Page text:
I would like to start by telling you a story about a young boy aged seven-called Anwar who two years ago started weaving carpets in a village in Pakistan's province of Sindh. He was given some food, little free time, and no medical assistance. He was told repeatedly that he could not stop working until he earned enough money to pay an alleged family debt. He was never told who in his family had borrowed money nor how much he had borrowed. Any time he made an error with his work, he was fined and the debt increased. Once when his work was considered to be too slow, he was beaten with a stick. Once after a particularly painful beating, he tried to run away, only to be apprehended by the local police who forcibly returned him to the carpet looms. Violated, helpless and the scars don't fade away.. This is a start in life fit for no one, whose repercussions must reverberate through the lives of victims like Anwar. Yet it is happening day after day after day and in my opinion it must end.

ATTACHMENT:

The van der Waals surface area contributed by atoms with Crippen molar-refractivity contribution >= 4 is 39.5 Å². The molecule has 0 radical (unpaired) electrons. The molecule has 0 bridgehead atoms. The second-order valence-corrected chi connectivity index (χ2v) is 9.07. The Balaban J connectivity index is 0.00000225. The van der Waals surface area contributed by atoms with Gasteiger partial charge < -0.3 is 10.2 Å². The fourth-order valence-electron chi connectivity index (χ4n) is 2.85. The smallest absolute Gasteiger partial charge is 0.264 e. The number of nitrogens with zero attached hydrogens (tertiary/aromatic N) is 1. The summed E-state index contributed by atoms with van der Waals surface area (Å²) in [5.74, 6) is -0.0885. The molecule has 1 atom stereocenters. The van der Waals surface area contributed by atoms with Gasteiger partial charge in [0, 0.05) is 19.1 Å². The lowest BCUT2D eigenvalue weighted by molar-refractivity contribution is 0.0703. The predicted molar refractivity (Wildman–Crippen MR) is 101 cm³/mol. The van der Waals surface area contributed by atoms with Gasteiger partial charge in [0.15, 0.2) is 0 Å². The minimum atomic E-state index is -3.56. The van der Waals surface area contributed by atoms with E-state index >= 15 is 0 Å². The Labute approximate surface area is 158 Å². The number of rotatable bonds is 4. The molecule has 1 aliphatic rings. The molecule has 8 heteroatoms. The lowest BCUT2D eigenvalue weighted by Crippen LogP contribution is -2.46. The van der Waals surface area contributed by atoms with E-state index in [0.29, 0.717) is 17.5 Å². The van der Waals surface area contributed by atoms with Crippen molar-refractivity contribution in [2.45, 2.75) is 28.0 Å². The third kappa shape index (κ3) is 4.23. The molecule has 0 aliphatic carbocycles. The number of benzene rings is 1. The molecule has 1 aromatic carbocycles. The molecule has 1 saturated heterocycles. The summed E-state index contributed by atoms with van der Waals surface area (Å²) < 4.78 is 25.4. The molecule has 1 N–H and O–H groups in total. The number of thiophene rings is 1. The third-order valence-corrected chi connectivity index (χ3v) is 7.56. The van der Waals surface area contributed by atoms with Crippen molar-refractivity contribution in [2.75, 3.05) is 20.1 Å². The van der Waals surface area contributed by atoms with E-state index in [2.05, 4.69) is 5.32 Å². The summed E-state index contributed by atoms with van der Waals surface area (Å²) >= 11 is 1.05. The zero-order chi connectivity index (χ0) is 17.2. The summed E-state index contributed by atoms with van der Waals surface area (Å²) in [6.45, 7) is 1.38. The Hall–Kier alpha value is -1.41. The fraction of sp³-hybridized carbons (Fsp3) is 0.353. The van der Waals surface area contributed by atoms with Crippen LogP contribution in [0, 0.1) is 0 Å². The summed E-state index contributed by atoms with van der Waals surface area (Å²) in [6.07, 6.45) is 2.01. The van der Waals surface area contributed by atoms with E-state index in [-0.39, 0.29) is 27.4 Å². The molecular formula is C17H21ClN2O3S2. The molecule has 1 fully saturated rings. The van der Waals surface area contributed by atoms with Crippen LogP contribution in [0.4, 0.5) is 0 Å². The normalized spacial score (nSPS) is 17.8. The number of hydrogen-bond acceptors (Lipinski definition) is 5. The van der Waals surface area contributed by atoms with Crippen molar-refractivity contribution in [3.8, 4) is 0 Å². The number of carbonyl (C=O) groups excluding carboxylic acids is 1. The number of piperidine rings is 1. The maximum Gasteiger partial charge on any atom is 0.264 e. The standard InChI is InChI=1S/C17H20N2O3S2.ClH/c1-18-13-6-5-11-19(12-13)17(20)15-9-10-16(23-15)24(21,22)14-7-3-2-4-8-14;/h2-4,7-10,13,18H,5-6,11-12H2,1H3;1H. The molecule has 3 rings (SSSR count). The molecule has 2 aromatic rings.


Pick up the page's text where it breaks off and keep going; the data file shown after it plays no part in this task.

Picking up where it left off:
Child Labour? More like child exploitation. This is an issue whose severity and ramifications are often, understandably, overlooked. I say understandably, of course, not out of any sympathy for the ignorance of the majority but rather because when